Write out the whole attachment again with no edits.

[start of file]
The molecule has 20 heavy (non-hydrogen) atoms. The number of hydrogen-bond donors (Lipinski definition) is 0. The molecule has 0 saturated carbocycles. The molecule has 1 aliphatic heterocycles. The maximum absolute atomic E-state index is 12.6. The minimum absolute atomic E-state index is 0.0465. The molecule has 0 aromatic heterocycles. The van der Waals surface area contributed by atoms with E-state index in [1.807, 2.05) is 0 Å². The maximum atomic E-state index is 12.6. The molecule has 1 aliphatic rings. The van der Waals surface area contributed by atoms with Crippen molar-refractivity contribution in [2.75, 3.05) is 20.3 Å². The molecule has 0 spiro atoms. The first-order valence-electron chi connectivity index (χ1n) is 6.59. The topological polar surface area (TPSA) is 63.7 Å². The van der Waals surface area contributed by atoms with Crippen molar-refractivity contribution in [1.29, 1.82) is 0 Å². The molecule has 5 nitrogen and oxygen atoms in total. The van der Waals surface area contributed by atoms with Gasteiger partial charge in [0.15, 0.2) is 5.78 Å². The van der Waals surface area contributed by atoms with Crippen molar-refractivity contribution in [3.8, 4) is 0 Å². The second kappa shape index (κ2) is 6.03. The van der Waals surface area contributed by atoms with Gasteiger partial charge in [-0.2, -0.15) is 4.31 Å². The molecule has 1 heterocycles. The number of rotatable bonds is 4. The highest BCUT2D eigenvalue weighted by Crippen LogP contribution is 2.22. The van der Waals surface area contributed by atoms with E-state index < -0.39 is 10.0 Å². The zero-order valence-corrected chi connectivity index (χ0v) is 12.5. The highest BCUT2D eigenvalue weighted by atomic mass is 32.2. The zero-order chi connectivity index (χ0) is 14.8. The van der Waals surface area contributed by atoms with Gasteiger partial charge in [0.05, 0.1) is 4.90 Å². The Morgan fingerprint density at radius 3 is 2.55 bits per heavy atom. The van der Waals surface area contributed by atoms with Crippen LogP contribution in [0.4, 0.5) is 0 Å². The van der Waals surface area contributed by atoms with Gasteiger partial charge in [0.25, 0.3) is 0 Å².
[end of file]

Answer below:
The molecule has 20 heavy (non-hydrogen) atoms. The number of hydrogen-bond donors (Lipinski definition) is 0. The molecule has 0 saturated carbocycles. The molecule has 1 aliphatic heterocycles. The maximum absolute atomic E-state index is 12.6. The minimum absolute atomic E-state index is 0.0465. The molecule has 0 aromatic heterocycles. The van der Waals surface area contributed by atoms with E-state index in [1.807, 2.05) is 0 Å². The maximum atomic E-state index is 12.6. The molecule has 1 aliphatic rings. The van der Waals surface area contributed by atoms with Crippen molar-refractivity contribution in [2.75, 3.05) is 20.3 Å². The molecule has 0 spiro atoms. The first-order valence-electron chi connectivity index (χ1n) is 6.59. The topological polar surface area (TPSA) is 63.7 Å². The van der Waals surface area contributed by atoms with Crippen molar-refractivity contribution in [1.29, 1.82) is 0 Å². The molecule has 5 nitrogen and oxygen atoms in total. The van der Waals surface area contributed by atoms with Gasteiger partial charge in [0.15, 0.2) is 5.78 Å². The van der Waals surface area contributed by atoms with Crippen molar-refractivity contribution in [3.8, 4) is 0 Å². The second kappa shape index (κ2) is 6.03. The van der Waals surface area contributed by atoms with Gasteiger partial charge in [-0.2, -0.15) is 4.31 Å². The molecule has 1 heterocycles. The number of rotatable bonds is 4. The highest BCUT2D eigenvalue weighted by Crippen LogP contribution is 2.22. The van der Waals surface area contributed by atoms with E-state index < -0.39 is 10.0 Å². The zero-order valence-corrected chi connectivity index (χ0v) is 12.5. The highest BCUT2D eigenvalue weighted by atomic mass is 32.2. The zero-order chi connectivity index (χ0) is 14.8. The van der Waals surface area contributed by atoms with Gasteiger partial charge in [0.05, 0.1) is 4.90 Å². The Morgan fingerprint density at radius 3 is 2.55 bits per heavy atom. The van der Waals surface area contributed by atoms with Crippen LogP contribution in [0.4, 0.5) is 0 Å². The van der Waals surface area contributed by atoms with Gasteiger partial charge in [0.25, 0.3) is 0 Å².